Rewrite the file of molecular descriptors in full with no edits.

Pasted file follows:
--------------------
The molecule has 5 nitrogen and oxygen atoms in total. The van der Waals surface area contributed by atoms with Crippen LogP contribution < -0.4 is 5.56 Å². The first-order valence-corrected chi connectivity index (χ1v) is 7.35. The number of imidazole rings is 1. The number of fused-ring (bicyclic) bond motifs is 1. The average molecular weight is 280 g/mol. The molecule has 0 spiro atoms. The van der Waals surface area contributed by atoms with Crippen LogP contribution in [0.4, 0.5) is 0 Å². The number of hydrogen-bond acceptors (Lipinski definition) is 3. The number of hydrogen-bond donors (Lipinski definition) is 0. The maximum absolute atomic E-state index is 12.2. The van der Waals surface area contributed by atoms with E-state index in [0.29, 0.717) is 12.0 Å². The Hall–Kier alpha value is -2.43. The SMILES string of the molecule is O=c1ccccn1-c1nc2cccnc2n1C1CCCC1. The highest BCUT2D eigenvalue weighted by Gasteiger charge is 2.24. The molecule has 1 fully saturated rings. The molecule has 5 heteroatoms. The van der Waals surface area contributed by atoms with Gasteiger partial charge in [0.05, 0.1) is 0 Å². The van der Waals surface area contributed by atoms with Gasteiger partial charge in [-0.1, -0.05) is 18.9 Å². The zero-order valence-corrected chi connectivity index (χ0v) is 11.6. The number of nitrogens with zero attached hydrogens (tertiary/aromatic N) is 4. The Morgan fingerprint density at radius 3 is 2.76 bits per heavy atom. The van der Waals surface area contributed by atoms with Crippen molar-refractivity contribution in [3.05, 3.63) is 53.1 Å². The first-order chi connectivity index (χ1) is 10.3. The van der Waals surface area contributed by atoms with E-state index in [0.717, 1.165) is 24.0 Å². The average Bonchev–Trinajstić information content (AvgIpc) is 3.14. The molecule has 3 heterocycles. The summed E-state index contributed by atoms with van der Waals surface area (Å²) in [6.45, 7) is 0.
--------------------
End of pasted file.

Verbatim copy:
The molecule has 5 nitrogen and oxygen atoms in total. The van der Waals surface area contributed by atoms with Crippen LogP contribution < -0.4 is 5.56 Å². The first-order valence-corrected chi connectivity index (χ1v) is 7.35. The number of imidazole rings is 1. The number of fused-ring (bicyclic) bond motifs is 1. The average molecular weight is 280 g/mol. The molecule has 0 spiro atoms. The van der Waals surface area contributed by atoms with Crippen LogP contribution in [0.4, 0.5) is 0 Å². The number of hydrogen-bond acceptors (Lipinski definition) is 3. The number of hydrogen-bond donors (Lipinski definition) is 0. The maximum absolute atomic E-state index is 12.2. The van der Waals surface area contributed by atoms with E-state index in [0.29, 0.717) is 12.0 Å². The Hall–Kier alpha value is -2.43. The SMILES string of the molecule is O=c1ccccn1-c1nc2cccnc2n1C1CCCC1. The highest BCUT2D eigenvalue weighted by Gasteiger charge is 2.24. The molecule has 1 fully saturated rings. The molecule has 5 heteroatoms. The van der Waals surface area contributed by atoms with Gasteiger partial charge in [0.05, 0.1) is 0 Å². The van der Waals surface area contributed by atoms with Gasteiger partial charge in [-0.1, -0.05) is 18.9 Å². The zero-order valence-corrected chi connectivity index (χ0v) is 11.6. The number of nitrogens with zero attached hydrogens (tertiary/aromatic N) is 4. The Morgan fingerprint density at radius 3 is 2.76 bits per heavy atom. The van der Waals surface area contributed by atoms with Crippen molar-refractivity contribution in [3.05, 3.63) is 53.1 Å². The first-order chi connectivity index (χ1) is 10.3. The van der Waals surface area contributed by atoms with E-state index in [0.717, 1.165) is 24.0 Å². The average Bonchev–Trinajstić information content (AvgIpc) is 3.14. The molecule has 3 heterocycles. The summed E-state index contributed by atoms with van der Waals surface area (Å²) in [6.45, 7) is 0.